These are challenging times we’re living in for so many reasons, including the rising tide of our country’s mental health crisis. And a quick glance at the news over the last few months is all you need to understand why. It feels as though it’s a pandemic all its own. Stewart’s death punctuates this for me. Though we’ll never truly understand Stewart’s internal struggle, it has me thinking about how prevalent this crisis is for those of us working in animal welfare. Stewart’s roots in animal welfare and civil rights — constantly working to be a champion for those who needed it most — serve as a reminder to all of us in helping professions that the combination of compassion fatigue and insufficient support for those living with mental illness can have devastating consequences.

We need to take a long, hard look in the mirror and make mental health a priority for our professional field.

I know that for those who don’t work in our field and who might be unfamiliar with the ins and outs of the animal welfare world, this discussion might seem odd. I mean, we’re just going around saving dogs, cats, puppies and kittens. How hard can it be, right?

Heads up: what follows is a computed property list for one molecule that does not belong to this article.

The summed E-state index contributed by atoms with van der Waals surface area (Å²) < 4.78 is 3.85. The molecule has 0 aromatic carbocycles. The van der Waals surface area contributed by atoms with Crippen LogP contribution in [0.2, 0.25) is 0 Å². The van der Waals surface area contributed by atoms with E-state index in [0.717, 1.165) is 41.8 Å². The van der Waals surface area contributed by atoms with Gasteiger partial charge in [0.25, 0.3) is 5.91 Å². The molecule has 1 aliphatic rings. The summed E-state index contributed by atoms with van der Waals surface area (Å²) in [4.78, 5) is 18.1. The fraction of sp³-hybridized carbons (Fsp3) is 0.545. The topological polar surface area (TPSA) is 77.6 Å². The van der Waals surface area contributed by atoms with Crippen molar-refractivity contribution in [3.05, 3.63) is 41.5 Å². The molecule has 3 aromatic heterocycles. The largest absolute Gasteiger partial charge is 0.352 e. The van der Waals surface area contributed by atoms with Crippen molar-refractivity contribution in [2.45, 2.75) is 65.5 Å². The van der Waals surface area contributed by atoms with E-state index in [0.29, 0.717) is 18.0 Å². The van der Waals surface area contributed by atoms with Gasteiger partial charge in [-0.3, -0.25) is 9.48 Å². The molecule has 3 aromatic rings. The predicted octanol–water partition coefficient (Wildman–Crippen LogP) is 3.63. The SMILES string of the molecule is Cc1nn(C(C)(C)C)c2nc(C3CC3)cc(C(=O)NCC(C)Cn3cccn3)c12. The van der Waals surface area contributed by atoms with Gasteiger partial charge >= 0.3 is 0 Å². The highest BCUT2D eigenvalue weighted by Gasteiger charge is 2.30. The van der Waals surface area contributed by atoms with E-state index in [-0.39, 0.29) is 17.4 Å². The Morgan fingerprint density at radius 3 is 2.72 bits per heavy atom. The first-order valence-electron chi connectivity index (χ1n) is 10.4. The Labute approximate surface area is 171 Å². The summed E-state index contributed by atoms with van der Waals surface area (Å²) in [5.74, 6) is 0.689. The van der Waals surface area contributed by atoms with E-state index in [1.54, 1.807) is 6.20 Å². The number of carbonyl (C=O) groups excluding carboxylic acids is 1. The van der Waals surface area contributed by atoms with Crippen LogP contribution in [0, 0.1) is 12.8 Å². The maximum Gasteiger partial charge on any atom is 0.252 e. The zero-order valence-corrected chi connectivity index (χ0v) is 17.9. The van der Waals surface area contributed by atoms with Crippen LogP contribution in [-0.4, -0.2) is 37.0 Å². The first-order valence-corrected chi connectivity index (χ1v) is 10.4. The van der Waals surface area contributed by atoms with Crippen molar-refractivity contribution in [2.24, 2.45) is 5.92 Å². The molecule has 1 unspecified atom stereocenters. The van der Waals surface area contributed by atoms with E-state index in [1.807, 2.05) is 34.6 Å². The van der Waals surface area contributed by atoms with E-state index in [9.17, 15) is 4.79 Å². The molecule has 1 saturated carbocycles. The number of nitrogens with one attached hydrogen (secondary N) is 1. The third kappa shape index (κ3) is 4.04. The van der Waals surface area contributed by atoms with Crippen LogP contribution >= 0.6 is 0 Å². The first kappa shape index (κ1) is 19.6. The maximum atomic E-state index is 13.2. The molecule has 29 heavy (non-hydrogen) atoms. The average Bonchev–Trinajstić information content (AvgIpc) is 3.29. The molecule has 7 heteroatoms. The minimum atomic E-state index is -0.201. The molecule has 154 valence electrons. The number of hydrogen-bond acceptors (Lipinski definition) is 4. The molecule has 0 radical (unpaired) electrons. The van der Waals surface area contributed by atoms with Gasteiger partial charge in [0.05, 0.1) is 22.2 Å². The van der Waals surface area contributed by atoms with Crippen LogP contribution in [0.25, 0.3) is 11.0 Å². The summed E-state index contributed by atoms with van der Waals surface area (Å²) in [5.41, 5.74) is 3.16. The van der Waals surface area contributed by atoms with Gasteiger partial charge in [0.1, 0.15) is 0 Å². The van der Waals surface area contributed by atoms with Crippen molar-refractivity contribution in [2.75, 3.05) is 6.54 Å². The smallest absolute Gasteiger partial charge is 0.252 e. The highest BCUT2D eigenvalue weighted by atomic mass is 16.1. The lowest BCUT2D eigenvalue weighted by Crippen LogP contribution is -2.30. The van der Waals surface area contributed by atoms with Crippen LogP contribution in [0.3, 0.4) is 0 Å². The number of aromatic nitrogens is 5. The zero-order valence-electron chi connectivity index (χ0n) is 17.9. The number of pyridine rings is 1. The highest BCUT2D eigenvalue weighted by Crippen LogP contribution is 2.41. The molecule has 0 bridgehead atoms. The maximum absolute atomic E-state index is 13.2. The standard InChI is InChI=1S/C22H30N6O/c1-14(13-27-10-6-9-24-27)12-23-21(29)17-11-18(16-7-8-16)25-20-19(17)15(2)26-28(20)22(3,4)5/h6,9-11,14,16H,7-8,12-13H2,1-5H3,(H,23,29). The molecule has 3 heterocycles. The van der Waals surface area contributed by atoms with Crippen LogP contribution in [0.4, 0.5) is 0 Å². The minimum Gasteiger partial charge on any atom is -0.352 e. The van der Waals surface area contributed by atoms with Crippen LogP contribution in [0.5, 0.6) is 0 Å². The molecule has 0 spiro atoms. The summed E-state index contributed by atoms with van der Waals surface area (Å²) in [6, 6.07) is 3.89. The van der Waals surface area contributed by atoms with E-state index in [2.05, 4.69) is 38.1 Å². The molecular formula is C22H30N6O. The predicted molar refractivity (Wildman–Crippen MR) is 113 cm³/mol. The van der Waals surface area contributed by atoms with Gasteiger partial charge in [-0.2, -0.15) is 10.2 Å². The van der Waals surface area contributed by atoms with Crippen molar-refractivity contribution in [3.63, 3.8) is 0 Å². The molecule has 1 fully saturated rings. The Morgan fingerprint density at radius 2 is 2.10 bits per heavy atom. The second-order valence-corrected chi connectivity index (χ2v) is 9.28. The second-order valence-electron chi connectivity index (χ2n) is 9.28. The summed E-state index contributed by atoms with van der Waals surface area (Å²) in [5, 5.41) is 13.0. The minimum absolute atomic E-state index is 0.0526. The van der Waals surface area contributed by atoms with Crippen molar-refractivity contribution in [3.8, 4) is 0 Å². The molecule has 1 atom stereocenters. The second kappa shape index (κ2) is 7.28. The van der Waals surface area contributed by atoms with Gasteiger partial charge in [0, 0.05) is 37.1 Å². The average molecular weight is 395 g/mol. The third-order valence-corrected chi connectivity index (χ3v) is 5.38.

The reality is that this is an extraordinarily brutal field. It’s full of heartache, daily life-and-death decisions, intense conflict, emotionally charged situations, bad actors, and a revolving door of challenges and setbacks. The work is endless and urgent. Animals’ lives are on the line, always. It’s a hard business to “leave at the office.” And in fact, we rarely do.

Yet, we persist. We dig in and continue to care for the animals and care for our communities. As much as it pains me to say it, though, we are falling down on the job when it comes to caring for one another and caring for ourselves. A 2015 study published in the American Journal of Preventive Medicine revealed that among American workers, helping professionals such as animal welfare workers have the highest suicide rates while on the job, a rate shared by other helping professions like firefighting.